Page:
Lunch with my adult son, seated at a small corner table at the Blue Star Cafe in Seattle, discussing the complexities of the past. It is a conversation that requires being frank and open so all of my usual guards and defenses are, by very intentional design, down. The conversation is, in turns, brutally honest and mundane. There is air to clear and also things to catch up on. Somewhere in the twists and turns of this conversation, though, I lose my usual composure and hear myself admit something I have never acknowledged before. Never ever said out loud to anyone else, ever: I'm gay.
Maybe the poet is gayWhy did I let that happen, after 55 years of carefully, painstakingly maintained self-suppression? Why then, when I had no plan or thought to suddenly be "outed" and was so good at making sure that could/would never happen? I suppose, on reflection, because in that moment and in the context of that very honest conversation, looking across the table and locking eyes with my son, I simply couldn't maintain the lie any longer. My defenses were down and I couldn't pull them back up again quickly enough, or I just ran out of the energy to maintain them.
But he'll be heard anyway
- Bruce Cockburn, from Maybe The Poet
When I spoke the words I am gayDid I mention that my son is also gay? [I still can't believe I now have the freedom to use a phrase as clear and honest as, "is also gay."] He has been out for several years, is happily married to a wonderful man, and has always had our full support. When he first told his mother and I that he was gay I was (secretly) delighted for him and we were both quick to let him know that he had our very sincere love and support. We understood.
I had let them fester like blood on a prison cell wall.
I hadn’t known that they would free themselves.
- Alex-Quan Pham, from When I Spoke
I certainly understood. Yet, even in that most-critical and vulnerable moment for him I couldn't bring myself to put my arms around him and tell him just how well and personally I understood. I didn't tell him that I knew exactly what this was costing him to tell us. I didn't let him (or his mother) see me later cry tears of joy for him that he lived in a place and time when it really was an option to come out as a gay man, because those tears were also a lament for my own well-hidden secret truth. I couldn't respond fully and authentically to my son when I, more than anyone else in the world, could have been there for him.
Knowing that beingFor a closeted gay man (or anyone with any flavor of hidden self-truth, for that matter) there are hundreds of such moments of clarity and despair, and little bit of you dies each time you face those moments. There is nobody you can share that pain with, so you internalize it and die a little bit and soldier on again, resolute in your fate. There are also the thousands of times your well-practiced defenses cause you to constantly monitor your every word and gesture. Did that sound gay? OMG - that gesture I just made - did anyone see, did it give me away? That look someone just made - they know! No, maybe not. Whew!
fierce and proud and out and
loud was just a bright new way
to be needy. Please listen to me, oh
what a buzz! you're the only one
I can tell.
- from Gay Pride Weekend, S.F., 1992 by Brenda Shaughnessy
A colleague and friend, when I came out to him, observed that gay men who come out later in life tend to have a well developed sense of emotional intelligence and are very in-tune to the emotions and actions of others because of years of constantly monitoring everyone around them at all times, monitoring to make sure they aren't showing signs of knowing. He likened it to having eyes in the back of your head.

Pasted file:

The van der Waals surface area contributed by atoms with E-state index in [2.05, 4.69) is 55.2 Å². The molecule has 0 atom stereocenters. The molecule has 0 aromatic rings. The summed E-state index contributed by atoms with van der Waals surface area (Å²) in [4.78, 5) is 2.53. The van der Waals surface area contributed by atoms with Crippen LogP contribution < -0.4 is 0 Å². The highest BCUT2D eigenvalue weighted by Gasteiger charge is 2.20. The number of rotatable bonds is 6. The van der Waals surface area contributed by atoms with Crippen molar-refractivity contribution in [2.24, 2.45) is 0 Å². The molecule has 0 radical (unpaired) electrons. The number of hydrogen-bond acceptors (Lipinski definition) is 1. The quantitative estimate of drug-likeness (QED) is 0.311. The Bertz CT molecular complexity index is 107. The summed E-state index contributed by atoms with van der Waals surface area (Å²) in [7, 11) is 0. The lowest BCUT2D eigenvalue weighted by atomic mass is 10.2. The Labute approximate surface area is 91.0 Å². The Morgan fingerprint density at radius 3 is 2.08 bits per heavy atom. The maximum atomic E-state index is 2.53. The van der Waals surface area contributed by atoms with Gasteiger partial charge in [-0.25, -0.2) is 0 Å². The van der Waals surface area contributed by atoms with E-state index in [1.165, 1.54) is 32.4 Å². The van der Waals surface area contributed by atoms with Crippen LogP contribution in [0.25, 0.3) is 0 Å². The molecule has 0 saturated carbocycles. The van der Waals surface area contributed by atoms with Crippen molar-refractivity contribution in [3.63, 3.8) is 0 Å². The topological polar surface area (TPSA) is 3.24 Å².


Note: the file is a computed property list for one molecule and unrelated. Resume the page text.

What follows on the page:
The process of through is ongoing.After I quietly admit (the guilt packed into the choice of that word!) my homosexuality to my son he is kind but doesn't seem particularly surprised. He takes the news in stride almost like I've just said I am going to mow the lawn later that day. He notes, though, that once you walk through that door (coming out) you can't really walk back. That observation will prove to be very prescient, though I don't yet know it.
The earth doesn’t seem to move, but sometimes we fall
down against it and seem to briefly alight on its turning.
We were just going. I was just leaving,
which is to say, coming
- Miller Oberman, from On Trans
He asks if I've told his mom - does she know? No! I'm not looking to make any lifestyle changes, she is my soulmate, so why should I tell her? Nothing can come from it, but maybe confusion and pain and anxiety. It seems like a very selfish gesture on my part. Hmmm. I can tell he's not happy I haven't told her, and I realize I've now placed him in a position of having to be complicit in my untruth.
Little by little, I have become
so careful, no talk
of politics, or orientation:
I let them say, he's “a homosexual,”
without an arch correction.
- Randall Mann, from Black BoxA few weeks go by and I'm haunted by the question left hanging from that lunch discussion. Should I tell my wife? Is it selfish to tell her or is it something I owe her? I'm not afraid of her reaction (well, maybe a little, to be honest), knowing how supportive she is and how strong our love for each other is.
My wife and I are listening to an audiobook. Rick Riordan's The Heroes of Olympus series (which follows the original Percy Jackson series) and suddenly (a little bit of a not-quite-spoiler alert!) one of the characters is brutally outed in front of his friends as being gay and having had a long-time crush on one of the other major male characters. I feel myself tense up in my chair, feeling his horror and shame. But this part of the story is handled so beautifully by the author, and it becomes a minor thread in the story moving forward, tenderly handled and comfortingly resolved by the end of the series. I'm so powerfully moved and sit there wishing there had been any such characters in any story I had access to in my youth - someone like me I could have followed to a foreseeable, possible, happy conclusion.